There is no denying the popularity of social media. There are so many sites, it can be difficult to keep track them all. It is interesting to see who is actually using social media. When sites like Twitter came out, many were using it more as a means of chatting about their day. Times have changed and social media is now a very useful tool for businesses. Sites like Twitter and Facebook now have a strong business presence.
Wealthy individuals are recognizing the importance of using social media. Recent polls have shown the wealthy to use social media more than the average Americans. See the results of a recent poll by SEIC.com listed below. To read the full article, click here.
OAKS, PA., Oct. 19, 2010 – A new Quick Poll from SEI (NASDAQ: SEIC) today showed that 70 percent of high-net-worth individuals surveyed are users of Facebook and other social media sites. That’s considerably more than the number of daily social media users among the general populace. According to an August, 2010 report from the Pew Research Center, titled Older Adults and Social Media, 61 percent of Americans ages 18 and over have used a social networking site.
However, the Quick Poll results make it clear that wealthy individuals have a hard time squeezing in their social media time – just 17.4 percent of respondents said they use social media on a daily basis. While 38 percent of those surveyed by Pew had used a social networking site in the previous 24 hours.
SEI surveyed 46 wealthy individuals with more than $5 million in investible assets. Of those surveyed that use social media, 50 percent said they use Facebook. Thirty-seven percent of respondents said they visit YouTube, while just under 35 percent use LinkedIn.
One in ten (11%) online adults ages 50-64 and one in twenty (5%) online adults ages 65 and older now say they use Twitter or another service to share updates about themselves or see updates about others.
The use of Twitter and other services to share status updates has also grown among older users—most notably among those ages 50-64. While just 5% of users ages 50-64 had used Twitter or another status update service in 2009, 11% now say they use these tools. On a typical day, 6% of online adults ages 50-64 make Twitter a part of their routine, up from the 1% who did so in 2009.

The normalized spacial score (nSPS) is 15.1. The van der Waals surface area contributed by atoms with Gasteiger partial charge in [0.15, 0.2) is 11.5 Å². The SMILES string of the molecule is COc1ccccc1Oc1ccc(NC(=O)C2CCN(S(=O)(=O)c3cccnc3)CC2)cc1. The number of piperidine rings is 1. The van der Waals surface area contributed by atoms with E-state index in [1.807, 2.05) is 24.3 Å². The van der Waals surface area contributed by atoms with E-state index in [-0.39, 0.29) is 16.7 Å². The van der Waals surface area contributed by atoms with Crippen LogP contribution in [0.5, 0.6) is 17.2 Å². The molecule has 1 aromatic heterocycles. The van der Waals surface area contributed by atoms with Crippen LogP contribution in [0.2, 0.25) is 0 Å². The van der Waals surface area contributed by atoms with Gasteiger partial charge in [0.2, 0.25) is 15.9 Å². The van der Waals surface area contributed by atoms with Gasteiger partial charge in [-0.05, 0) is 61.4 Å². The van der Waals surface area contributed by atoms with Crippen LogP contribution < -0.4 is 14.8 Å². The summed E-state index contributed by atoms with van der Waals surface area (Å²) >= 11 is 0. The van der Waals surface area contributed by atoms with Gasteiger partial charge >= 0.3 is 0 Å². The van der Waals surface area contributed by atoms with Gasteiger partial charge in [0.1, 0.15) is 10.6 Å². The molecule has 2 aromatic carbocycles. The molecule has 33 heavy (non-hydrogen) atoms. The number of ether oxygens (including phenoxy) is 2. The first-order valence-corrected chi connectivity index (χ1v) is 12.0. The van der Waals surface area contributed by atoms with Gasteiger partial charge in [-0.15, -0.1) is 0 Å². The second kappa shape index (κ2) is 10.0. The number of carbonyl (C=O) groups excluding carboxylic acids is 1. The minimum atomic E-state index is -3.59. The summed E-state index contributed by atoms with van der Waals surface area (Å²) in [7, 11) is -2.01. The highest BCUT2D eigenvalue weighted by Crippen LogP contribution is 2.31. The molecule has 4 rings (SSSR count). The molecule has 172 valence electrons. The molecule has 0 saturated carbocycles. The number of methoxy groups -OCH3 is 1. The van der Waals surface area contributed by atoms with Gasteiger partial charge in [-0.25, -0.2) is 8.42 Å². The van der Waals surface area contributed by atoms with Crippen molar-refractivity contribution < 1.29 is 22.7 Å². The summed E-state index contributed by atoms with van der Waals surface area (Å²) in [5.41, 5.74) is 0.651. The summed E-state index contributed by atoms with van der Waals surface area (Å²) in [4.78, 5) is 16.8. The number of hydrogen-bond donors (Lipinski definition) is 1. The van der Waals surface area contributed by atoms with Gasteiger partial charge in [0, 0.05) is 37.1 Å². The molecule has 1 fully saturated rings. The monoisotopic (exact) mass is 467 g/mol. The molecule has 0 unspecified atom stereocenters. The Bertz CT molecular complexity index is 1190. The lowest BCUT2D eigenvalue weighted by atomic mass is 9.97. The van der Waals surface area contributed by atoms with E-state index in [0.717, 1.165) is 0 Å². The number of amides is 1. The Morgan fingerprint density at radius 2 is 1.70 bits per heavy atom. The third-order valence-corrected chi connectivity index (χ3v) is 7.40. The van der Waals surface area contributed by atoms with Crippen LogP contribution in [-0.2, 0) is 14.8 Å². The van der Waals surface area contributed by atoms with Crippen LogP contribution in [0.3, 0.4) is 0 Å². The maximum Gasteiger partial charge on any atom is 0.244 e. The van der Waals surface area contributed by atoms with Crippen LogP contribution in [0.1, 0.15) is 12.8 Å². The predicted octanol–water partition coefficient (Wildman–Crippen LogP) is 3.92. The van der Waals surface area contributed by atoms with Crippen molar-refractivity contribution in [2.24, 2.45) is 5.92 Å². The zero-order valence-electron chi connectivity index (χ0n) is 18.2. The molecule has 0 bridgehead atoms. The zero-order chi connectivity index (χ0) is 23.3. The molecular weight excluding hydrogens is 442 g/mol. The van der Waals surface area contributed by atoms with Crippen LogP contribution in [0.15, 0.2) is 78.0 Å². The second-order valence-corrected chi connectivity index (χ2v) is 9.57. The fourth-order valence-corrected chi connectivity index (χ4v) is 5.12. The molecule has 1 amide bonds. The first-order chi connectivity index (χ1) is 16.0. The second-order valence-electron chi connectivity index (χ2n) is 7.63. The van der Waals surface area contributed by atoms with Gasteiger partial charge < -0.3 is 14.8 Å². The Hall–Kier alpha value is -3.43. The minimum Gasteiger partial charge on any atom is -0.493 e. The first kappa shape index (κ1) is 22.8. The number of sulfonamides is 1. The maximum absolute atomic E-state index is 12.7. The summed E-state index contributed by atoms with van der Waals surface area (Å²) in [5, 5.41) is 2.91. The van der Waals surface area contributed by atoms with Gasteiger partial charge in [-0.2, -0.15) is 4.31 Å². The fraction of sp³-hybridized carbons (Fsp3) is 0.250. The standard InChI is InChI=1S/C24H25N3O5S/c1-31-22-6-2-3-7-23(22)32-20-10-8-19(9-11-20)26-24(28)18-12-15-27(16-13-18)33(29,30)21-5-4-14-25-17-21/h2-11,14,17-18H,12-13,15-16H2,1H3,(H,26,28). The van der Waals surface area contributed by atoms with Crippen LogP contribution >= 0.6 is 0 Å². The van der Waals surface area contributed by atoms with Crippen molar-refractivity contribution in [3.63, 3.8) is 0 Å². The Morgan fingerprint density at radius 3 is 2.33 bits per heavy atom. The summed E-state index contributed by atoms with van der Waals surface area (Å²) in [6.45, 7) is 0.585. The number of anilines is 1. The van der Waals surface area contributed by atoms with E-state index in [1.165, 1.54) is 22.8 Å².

By comparison, social networking sites have gained a much larger foothold in the lives of older Americans over time. One in five (20%) adults ages 50-64 say they use social networking sites on a typical day, up from 10% one year ago. Likewise, 13% of online adults ages 65 and older log on to social networking sites, compared with just 4% who did so in 2009.
Email and online news are still more appealing to older users, but social media sites attract many repeat visitors.
While email may be falling out of favor with today’s teenagers, older adults still rely on it heavily as an essential tool for their daily communications. Overall, 92% of those ages 50-64 and 89% of those ages 65 and older send or read email and more than half of each group exchanges email messages on a typical day. Online news gathering also ranks highly in the daily media habits of older adults; 76% of internet users ages 50-64 get news online, and 42% do so on a typical day.1 Among internet users ages 65 and older, 62% look for news online and 34% do so on a typical day.
Social media properties—including networking and status update sites—are newer additions to the daily digital diet of older adults. Yet, the “stickiness” of the sites is notable. To look at the data another way, among the pool of adults ages 50 and older who use social networking sites, 44% used them on the day prior to their being contacted for our survey.
The pool of Twitter and status update users ages 50 and older is too small to segment, but the behavior of this limited early adopter group does suggest a similar tendency towards regular use of the sites.
By comparison, less than half of online banking users ages 50 and older visited the sites on a typical day and less than one in five older users of online classified sites reported use of the sites “yesterday.”